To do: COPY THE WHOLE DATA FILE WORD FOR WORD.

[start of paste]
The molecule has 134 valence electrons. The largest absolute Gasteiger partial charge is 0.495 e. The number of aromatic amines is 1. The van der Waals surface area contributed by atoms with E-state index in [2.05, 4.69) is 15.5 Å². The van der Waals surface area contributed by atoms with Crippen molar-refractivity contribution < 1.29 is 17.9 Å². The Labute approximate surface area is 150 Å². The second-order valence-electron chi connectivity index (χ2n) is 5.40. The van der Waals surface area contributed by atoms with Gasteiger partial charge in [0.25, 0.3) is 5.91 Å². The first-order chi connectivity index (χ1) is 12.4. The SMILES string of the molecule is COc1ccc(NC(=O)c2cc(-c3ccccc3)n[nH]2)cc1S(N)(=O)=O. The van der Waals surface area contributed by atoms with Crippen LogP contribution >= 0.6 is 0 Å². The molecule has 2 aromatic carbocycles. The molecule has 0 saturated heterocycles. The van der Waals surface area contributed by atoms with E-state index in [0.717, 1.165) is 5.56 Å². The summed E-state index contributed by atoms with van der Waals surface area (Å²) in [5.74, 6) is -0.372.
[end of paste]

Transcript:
The molecule has 134 valence electrons. The largest absolute Gasteiger partial charge is 0.495 e. The number of aromatic amines is 1. The van der Waals surface area contributed by atoms with E-state index in [2.05, 4.69) is 15.5 Å². The van der Waals surface area contributed by atoms with Crippen molar-refractivity contribution < 1.29 is 17.9 Å². The Labute approximate surface area is 150 Å². The second-order valence-electron chi connectivity index (χ2n) is 5.40. The van der Waals surface area contributed by atoms with Gasteiger partial charge in [0.25, 0.3) is 5.91 Å². The first-order chi connectivity index (χ1) is 12.4. The SMILES string of the molecule is COc1ccc(NC(=O)c2cc(-c3ccccc3)n[nH]2)cc1S(N)(=O)=O. The van der Waals surface area contributed by atoms with Crippen LogP contribution >= 0.6 is 0 Å². The molecule has 2 aromatic carbocycles. The molecule has 0 saturated heterocycles. The van der Waals surface area contributed by atoms with E-state index in [0.717, 1.165) is 5.56 Å². The summed E-state index contributed by atoms with van der Waals surface area (Å²) in [5.74, 6) is -0.372.